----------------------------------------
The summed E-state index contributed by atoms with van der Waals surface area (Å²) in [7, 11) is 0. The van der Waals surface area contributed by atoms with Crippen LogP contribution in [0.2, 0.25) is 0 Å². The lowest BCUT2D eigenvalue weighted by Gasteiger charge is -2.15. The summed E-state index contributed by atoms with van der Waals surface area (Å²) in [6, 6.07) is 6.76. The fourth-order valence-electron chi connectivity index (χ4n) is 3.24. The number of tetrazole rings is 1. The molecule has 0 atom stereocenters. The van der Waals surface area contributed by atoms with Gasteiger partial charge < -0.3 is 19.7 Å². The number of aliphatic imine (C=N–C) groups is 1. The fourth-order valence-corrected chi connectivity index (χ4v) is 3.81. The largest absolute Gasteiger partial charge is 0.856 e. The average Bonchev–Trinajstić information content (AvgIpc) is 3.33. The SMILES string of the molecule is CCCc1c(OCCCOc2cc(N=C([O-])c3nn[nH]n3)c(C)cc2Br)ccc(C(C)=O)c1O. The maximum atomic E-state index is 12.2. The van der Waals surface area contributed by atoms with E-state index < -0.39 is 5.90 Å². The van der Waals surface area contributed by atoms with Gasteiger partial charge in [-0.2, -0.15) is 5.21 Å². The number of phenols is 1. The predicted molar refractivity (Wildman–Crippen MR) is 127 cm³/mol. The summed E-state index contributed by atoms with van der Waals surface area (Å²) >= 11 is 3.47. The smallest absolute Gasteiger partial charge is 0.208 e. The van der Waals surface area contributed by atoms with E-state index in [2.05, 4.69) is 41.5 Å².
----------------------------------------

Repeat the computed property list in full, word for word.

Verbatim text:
The summed E-state index contributed by atoms with van der Waals surface area (Å²) in [7, 11) is 0. The van der Waals surface area contributed by atoms with Crippen LogP contribution in [0.2, 0.25) is 0 Å². The lowest BCUT2D eigenvalue weighted by Gasteiger charge is -2.15. The summed E-state index contributed by atoms with van der Waals surface area (Å²) in [6, 6.07) is 6.76. The fourth-order valence-electron chi connectivity index (χ4n) is 3.24. The number of tetrazole rings is 1. The molecule has 0 atom stereocenters. The van der Waals surface area contributed by atoms with Gasteiger partial charge < -0.3 is 19.7 Å². The number of aliphatic imine (C=N–C) groups is 1. The fourth-order valence-corrected chi connectivity index (χ4v) is 3.81. The largest absolute Gasteiger partial charge is 0.856 e. The average Bonchev–Trinajstić information content (AvgIpc) is 3.33. The SMILES string of the molecule is CCCc1c(OCCCOc2cc(N=C([O-])c3nn[nH]n3)c(C)cc2Br)ccc(C(C)=O)c1O. The maximum atomic E-state index is 12.2. The van der Waals surface area contributed by atoms with E-state index < -0.39 is 5.90 Å². The van der Waals surface area contributed by atoms with Gasteiger partial charge in [-0.2, -0.15) is 5.21 Å². The number of phenols is 1. The predicted molar refractivity (Wildman–Crippen MR) is 127 cm³/mol. The summed E-state index contributed by atoms with van der Waals surface area (Å²) >= 11 is 3.47. The smallest absolute Gasteiger partial charge is 0.208 e. The van der Waals surface area contributed by atoms with E-state index in [2.05, 4.69) is 41.5 Å².